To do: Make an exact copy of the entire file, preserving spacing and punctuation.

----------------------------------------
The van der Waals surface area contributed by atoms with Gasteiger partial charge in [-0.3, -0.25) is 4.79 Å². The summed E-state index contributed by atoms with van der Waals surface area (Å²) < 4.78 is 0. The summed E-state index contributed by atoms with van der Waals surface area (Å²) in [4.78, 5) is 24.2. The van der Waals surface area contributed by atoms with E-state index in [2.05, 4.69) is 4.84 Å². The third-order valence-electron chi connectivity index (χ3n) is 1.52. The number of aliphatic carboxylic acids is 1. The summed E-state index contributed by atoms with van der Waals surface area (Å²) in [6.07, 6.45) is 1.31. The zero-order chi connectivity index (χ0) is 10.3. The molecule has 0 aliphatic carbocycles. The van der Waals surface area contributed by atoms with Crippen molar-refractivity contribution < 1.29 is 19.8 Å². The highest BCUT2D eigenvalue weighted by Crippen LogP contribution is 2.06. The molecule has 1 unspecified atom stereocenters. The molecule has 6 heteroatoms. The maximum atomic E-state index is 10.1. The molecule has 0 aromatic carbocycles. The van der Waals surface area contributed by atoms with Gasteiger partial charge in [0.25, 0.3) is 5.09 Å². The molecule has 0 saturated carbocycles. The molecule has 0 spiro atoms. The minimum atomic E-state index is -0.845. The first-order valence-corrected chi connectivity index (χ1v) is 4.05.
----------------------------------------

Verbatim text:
The van der Waals surface area contributed by atoms with Gasteiger partial charge in [-0.3, -0.25) is 4.79 Å². The summed E-state index contributed by atoms with van der Waals surface area (Å²) < 4.78 is 0. The summed E-state index contributed by atoms with van der Waals surface area (Å²) in [4.78, 5) is 24.2. The van der Waals surface area contributed by atoms with E-state index in [2.05, 4.69) is 4.84 Å². The third-order valence-electron chi connectivity index (χ3n) is 1.52. The number of aliphatic carboxylic acids is 1. The summed E-state index contributed by atoms with van der Waals surface area (Å²) in [6.07, 6.45) is 1.31. The zero-order chi connectivity index (χ0) is 10.3. The molecule has 0 aliphatic carbocycles. The van der Waals surface area contributed by atoms with Crippen molar-refractivity contribution < 1.29 is 19.8 Å². The highest BCUT2D eigenvalue weighted by Crippen LogP contribution is 2.06. The molecule has 1 unspecified atom stereocenters. The molecule has 6 heteroatoms. The maximum atomic E-state index is 10.1. The molecule has 0 aromatic carbocycles. The van der Waals surface area contributed by atoms with Gasteiger partial charge in [0.25, 0.3) is 5.09 Å². The molecule has 0 saturated carbocycles. The molecule has 0 spiro atoms. The minimum atomic E-state index is -0.845. The first-order valence-corrected chi connectivity index (χ1v) is 4.05.